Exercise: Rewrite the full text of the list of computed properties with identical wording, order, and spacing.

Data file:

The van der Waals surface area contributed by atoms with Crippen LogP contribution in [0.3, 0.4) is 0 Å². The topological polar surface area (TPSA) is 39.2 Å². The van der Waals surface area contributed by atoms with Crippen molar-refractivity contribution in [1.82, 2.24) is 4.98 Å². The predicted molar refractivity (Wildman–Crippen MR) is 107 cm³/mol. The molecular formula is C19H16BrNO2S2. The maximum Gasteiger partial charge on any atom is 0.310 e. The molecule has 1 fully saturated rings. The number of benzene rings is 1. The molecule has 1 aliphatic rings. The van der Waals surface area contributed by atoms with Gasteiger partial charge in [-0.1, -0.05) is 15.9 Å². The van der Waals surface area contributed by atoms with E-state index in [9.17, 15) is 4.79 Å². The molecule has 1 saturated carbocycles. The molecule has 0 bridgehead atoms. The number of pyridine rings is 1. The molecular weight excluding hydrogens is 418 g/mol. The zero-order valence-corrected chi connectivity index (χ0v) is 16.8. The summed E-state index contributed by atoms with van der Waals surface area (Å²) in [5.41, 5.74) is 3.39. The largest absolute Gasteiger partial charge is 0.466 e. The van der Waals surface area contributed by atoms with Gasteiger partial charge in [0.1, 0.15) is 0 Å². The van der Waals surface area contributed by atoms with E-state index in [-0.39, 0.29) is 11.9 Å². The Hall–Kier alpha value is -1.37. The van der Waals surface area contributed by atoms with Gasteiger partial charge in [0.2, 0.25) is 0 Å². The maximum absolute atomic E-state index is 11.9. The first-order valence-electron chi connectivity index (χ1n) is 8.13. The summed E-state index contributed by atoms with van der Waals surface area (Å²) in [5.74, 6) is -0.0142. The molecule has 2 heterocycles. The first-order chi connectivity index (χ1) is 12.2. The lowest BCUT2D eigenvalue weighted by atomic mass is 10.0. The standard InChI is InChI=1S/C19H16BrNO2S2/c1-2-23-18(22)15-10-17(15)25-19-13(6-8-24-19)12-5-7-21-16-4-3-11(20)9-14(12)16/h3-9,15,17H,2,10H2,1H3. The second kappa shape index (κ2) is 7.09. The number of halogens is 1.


The van der Waals surface area contributed by atoms with Crippen LogP contribution in [0.3, 0.4) is 0 Å². The topological polar surface area (TPSA) is 39.2 Å². The van der Waals surface area contributed by atoms with Crippen molar-refractivity contribution in [1.82, 2.24) is 4.98 Å². The predicted molar refractivity (Wildman–Crippen MR) is 107 cm³/mol. The molecular formula is C19H16BrNO2S2. The maximum Gasteiger partial charge on any atom is 0.310 e. The molecule has 1 fully saturated rings. The number of benzene rings is 1. The molecule has 1 aliphatic rings. The van der Waals surface area contributed by atoms with Gasteiger partial charge in [-0.1, -0.05) is 15.9 Å². The van der Waals surface area contributed by atoms with E-state index in [9.17, 15) is 4.79 Å². The molecule has 1 saturated carbocycles. The molecule has 0 bridgehead atoms. The number of pyridine rings is 1. The molecular weight excluding hydrogens is 418 g/mol. The zero-order valence-corrected chi connectivity index (χ0v) is 16.8. The summed E-state index contributed by atoms with van der Waals surface area (Å²) in [5.41, 5.74) is 3.39. The largest absolute Gasteiger partial charge is 0.466 e. The van der Waals surface area contributed by atoms with Gasteiger partial charge in [0.1, 0.15) is 0 Å². The van der Waals surface area contributed by atoms with E-state index in [-0.39, 0.29) is 11.9 Å². The Hall–Kier alpha value is -1.37. The van der Waals surface area contributed by atoms with Gasteiger partial charge in [0.2, 0.25) is 0 Å². The maximum absolute atomic E-state index is 11.9. The first-order valence-electron chi connectivity index (χ1n) is 8.13. The summed E-state index contributed by atoms with van der Waals surface area (Å²) in [5.74, 6) is -0.0142. The molecule has 2 heterocycles. The first-order chi connectivity index (χ1) is 12.2. The lowest BCUT2D eigenvalue weighted by atomic mass is 10.0. The standard InChI is InChI=1S/C19H16BrNO2S2/c1-2-23-18(22)15-10-17(15)25-19-13(6-8-24-19)12-5-7-21-16-4-3-11(20)9-14(12)16/h3-9,15,17H,2,10H2,1H3. The second kappa shape index (κ2) is 7.09. The number of halogens is 1.